CA - Opinion: California Needs a More Flexible Approach for Planning for Sea Level Rise Across the State
The state of California has changed its sea level rise guidance for state agencies and coastal communities, now advising in new “Principles for Aligned State Action” that Californians employ a single sea level rise target — plan for 3.5 feet by 2050 — as opposed to the more flexible approach the state used in the past.
But this single sea level rise number does not represent the best available science and could make California less resilient to climate change.
At the same time, the Biden administration has made climate a key priority, offering California a golden opportunity to advance its own goals while supporting climate change efforts nationwide. The shift on sea level rise guidance could weaken California’s leadership role in demonstrating best practices for the nation.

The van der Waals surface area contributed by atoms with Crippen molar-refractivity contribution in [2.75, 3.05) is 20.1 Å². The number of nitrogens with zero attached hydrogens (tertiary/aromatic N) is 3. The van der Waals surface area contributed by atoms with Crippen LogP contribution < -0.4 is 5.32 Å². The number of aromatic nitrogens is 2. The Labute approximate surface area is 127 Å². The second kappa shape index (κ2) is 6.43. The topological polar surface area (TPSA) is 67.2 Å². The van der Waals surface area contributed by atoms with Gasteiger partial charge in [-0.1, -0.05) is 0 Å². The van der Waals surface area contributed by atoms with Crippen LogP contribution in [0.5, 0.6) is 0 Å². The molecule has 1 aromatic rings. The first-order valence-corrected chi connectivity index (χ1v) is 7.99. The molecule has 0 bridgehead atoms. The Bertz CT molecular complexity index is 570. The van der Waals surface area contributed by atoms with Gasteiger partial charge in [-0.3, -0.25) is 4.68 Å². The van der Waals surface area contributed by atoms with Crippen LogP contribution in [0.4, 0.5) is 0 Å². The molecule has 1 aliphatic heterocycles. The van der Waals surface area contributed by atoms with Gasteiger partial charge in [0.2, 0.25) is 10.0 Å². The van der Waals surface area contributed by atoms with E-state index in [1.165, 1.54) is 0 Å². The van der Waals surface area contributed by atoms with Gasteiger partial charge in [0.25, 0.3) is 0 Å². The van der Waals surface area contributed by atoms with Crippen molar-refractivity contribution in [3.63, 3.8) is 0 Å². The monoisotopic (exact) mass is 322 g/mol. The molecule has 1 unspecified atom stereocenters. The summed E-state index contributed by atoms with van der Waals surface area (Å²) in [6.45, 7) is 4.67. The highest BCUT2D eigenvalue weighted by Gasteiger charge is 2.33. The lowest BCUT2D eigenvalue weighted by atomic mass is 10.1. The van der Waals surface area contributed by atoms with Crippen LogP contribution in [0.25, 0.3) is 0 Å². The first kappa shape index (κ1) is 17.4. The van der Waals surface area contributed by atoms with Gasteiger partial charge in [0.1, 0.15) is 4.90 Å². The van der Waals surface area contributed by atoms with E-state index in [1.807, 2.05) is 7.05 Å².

To be sure, it’s easy to understand the state’s desire to represent the sea level rise challenge with the single 3.5-foot number. A clear and bracing target may spur needed action. Rising seas create significant risk to the health, safety and economic vitality of California’s coast communities, and we must prepare.
So why a more flexible approach? First, a target of 3.5 feet by 2050 does not represent the best available science. Just two years ago, the state of California established guidance projecting seas would rise between 8 inches and 2.6 feet in Los Angeles by 2050. A recent report by the Intergovernmental Panel on Climate Change found the likely range was between 1.5 and 2.8 feet globally — but for the year 2100, not 2050. The state explains that communities should plan for 2100 impacts by 2050 to provide a 50-year margin of safety.
While helpful in some cases, there are approaches that would reduce risk more effectively than this simple formulation in many coastal communities.